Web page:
Deep breathing relaxes the mind and body

meditator breathing

Your breath gives you life

If you haven’t heard of the great benefits of deep breathing, it’s worth learning about this.

The practice of deep breathing stimulates our parasympathetic nervous system (PNS), responsible for activities that occur when our body is at rest. It functions in opposite to the sympathetic nervous system, which stimulates activities associated with the flight-or-fight response.

By voluntarily changing the rate, depth, and pattern of your breathing, you can change the messages being sent from the body’s respiratory system to the brain. In this way, breathing techniques provide a portal to the autonomic communication network through which you can, by changing your breathing patterns, send specific messages to the brain using the language of the body, a language the brain understands and to which it responds. Messages from the respiratory system have rapid, powerful effects on major brain centers involved in thought, emotion, and behavior.

In this Huffington Post article Get a Hold of Yourself: 3 Kinds of Breathing, it teaches 3 kinds of deep breathing techniques.

  1. Coherent breathing – breathing slowly at a rate of five breaths per minute.  Simply count silently to yourself from one to five while inhaling, and the same count while exhaling. Changing the rate of your breath in this way maximizes the heart rate variability (HRV) and causes a shift in our nervous system.
  2. Resistance breathing – creating a resistance in the flow of air by pursing the lips, placing the tip of the tongue against the inside of the upper teeth, hissing through the clenched teeth, tightening the throat muscles, partly closing the glottis, narrowing the space between the vocal cords or using an external object such as breathing through a straw.
  3. Breath Moving – using your imagination to move your breath through your body.

There are so many types of breathing techniques, and for different purposes.  I do the coherent breathing because it simply feels good, it immediately relaxes me, and is easy to fit into my day.

Paying attention to your breath is a wonderful way to practice mindfulness as well.

In many traditions, the word ‘breath’ means the same a ‘spirit’.

Most of us hardly breathe at all. We hold our tension in the body and breathe shallowly.  Breathe!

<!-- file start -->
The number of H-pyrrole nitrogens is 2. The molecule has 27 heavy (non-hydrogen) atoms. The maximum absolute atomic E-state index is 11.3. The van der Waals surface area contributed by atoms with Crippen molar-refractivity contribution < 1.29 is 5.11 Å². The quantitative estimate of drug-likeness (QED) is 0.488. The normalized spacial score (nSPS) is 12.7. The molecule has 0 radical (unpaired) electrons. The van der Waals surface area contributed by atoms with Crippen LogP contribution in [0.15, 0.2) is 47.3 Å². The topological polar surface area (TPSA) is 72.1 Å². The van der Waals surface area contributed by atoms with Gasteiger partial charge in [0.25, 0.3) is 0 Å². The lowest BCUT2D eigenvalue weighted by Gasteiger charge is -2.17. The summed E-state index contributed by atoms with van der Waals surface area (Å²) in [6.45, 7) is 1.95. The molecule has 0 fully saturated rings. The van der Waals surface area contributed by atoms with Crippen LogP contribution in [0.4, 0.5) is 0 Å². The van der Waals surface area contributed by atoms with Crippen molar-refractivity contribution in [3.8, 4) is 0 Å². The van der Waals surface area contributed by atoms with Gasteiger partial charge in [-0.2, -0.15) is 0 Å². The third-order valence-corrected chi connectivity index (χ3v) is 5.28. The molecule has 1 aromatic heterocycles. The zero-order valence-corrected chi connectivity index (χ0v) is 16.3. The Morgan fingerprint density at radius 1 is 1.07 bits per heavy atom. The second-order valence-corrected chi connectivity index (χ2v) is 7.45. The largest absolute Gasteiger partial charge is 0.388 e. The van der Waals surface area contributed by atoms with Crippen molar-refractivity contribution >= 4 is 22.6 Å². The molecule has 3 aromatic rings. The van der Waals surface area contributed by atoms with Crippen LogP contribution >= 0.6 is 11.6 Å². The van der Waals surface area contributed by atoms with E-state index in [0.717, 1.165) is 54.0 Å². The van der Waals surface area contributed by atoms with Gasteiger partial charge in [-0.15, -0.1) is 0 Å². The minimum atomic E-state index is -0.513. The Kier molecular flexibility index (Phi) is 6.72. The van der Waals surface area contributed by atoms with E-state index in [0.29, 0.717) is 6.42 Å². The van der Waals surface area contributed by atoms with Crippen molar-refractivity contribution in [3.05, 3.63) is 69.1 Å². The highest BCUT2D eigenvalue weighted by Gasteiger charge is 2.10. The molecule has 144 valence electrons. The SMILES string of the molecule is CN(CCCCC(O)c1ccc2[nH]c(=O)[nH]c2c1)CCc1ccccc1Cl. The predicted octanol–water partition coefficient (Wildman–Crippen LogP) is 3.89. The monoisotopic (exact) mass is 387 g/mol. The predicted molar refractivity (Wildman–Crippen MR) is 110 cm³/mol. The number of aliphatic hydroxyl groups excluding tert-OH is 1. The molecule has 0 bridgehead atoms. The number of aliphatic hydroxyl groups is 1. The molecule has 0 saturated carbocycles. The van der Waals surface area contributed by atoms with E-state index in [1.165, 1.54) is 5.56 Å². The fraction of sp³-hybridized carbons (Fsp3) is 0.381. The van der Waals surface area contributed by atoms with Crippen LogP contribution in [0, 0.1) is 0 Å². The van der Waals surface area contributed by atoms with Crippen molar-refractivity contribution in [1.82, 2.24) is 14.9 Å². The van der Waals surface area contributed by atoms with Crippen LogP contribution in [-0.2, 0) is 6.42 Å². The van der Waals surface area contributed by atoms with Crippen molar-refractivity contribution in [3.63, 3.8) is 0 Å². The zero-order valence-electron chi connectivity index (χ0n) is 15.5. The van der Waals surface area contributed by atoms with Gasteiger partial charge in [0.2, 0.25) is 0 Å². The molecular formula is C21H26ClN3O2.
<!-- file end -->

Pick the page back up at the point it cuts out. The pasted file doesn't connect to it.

Breathe, stay present, and enjoy life,


6 thoughts on “Deep breathing relaxes the mind and body

  1. Pingback: Deep Breathe to Relax Body and Mind | The Soulicious Life

    • Hi Kim, thanks for reposting to your blog! I love your post about breathing.
      A long time ago I learned that the word ‘breath’ in many ancient languages means ‘spirit’. Once I learned that, I more consciously paid attention to my breath and breathing.

      Have a great day!

  2. In addition to breathing, I would mention that general physical relaxation is important to reduce stress and maintain a good health. I would also add that breathing exercises can also be done while walking, not necessarily during a meditation session. I liked this article.

    • Hello John, thank you for your additional comment. I entirely agree. Our bodies cannot be in a chronic state of stress and maintain good health. And yes, opportunities for breathing exercises can be found many times throughout the day. It’s great, and doesn’t cost a cent 🙂

      Thank you,

  3. Hello Wendy,
    I totally agree about breathing.
    However, an ever greater skill to develop is to only allow positive thoughts into our mind.
    Rajyoga meditation has tought me how to stay positive, no matter what is going around me.
    We could meet one day, and share.
    Regards and best wishes,

    • Hi Arun,
      The wonderful thing is that there are many skills and tools to help us create a positive experience in life. The trick for people is to make a conscious decision to do so. How wonderful that you have found something that works well for you.
      Thanks Arun,


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